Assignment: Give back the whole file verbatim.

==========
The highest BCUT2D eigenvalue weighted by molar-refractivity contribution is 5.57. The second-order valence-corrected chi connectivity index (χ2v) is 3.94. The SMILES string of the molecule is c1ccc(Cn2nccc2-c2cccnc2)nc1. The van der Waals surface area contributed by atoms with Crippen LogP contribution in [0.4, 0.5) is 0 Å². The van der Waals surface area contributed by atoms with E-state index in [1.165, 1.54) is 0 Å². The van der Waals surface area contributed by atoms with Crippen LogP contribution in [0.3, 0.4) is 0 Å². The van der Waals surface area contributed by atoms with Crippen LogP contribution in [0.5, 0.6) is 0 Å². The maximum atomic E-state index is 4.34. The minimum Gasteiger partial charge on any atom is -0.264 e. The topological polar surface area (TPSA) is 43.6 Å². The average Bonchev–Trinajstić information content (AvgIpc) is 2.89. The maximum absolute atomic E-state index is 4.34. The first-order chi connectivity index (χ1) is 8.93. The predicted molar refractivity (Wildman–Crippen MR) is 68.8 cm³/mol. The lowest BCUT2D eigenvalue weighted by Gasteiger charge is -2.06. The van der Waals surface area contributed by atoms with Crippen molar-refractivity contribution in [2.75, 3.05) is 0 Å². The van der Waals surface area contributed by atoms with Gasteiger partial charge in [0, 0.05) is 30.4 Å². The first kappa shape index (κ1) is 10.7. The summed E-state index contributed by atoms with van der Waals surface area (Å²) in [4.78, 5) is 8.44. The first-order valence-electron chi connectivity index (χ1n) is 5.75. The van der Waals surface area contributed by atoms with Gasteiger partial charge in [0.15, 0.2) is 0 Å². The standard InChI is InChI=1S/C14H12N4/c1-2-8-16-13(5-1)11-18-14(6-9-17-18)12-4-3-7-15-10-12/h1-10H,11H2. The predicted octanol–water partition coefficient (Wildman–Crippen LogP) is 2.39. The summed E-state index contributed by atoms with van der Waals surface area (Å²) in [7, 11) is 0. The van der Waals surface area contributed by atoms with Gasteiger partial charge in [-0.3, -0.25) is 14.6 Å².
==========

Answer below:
The highest BCUT2D eigenvalue weighted by molar-refractivity contribution is 5.57. The second-order valence-corrected chi connectivity index (χ2v) is 3.94. The SMILES string of the molecule is c1ccc(Cn2nccc2-c2cccnc2)nc1. The van der Waals surface area contributed by atoms with Crippen LogP contribution in [0.4, 0.5) is 0 Å². The van der Waals surface area contributed by atoms with E-state index in [1.165, 1.54) is 0 Å². The van der Waals surface area contributed by atoms with Crippen LogP contribution in [0.3, 0.4) is 0 Å². The van der Waals surface area contributed by atoms with Crippen LogP contribution in [0.5, 0.6) is 0 Å². The maximum atomic E-state index is 4.34. The minimum Gasteiger partial charge on any atom is -0.264 e. The topological polar surface area (TPSA) is 43.6 Å². The average Bonchev–Trinajstić information content (AvgIpc) is 2.89. The maximum absolute atomic E-state index is 4.34. The first-order chi connectivity index (χ1) is 8.93. The predicted molar refractivity (Wildman–Crippen MR) is 68.8 cm³/mol. The lowest BCUT2D eigenvalue weighted by Gasteiger charge is -2.06. The van der Waals surface area contributed by atoms with Crippen molar-refractivity contribution in [2.75, 3.05) is 0 Å². The van der Waals surface area contributed by atoms with Gasteiger partial charge in [0, 0.05) is 30.4 Å². The first kappa shape index (κ1) is 10.7. The summed E-state index contributed by atoms with van der Waals surface area (Å²) in [4.78, 5) is 8.44. The first-order valence-electron chi connectivity index (χ1n) is 5.75. The van der Waals surface area contributed by atoms with Gasteiger partial charge in [0.15, 0.2) is 0 Å². The standard InChI is InChI=1S/C14H12N4/c1-2-8-16-13(5-1)11-18-14(6-9-17-18)12-4-3-7-15-10-12/h1-10H,11H2. The predicted octanol–water partition coefficient (Wildman–Crippen LogP) is 2.39. The summed E-state index contributed by atoms with van der Waals surface area (Å²) in [7, 11) is 0. The van der Waals surface area contributed by atoms with Gasteiger partial charge in [-0.3, -0.25) is 14.6 Å².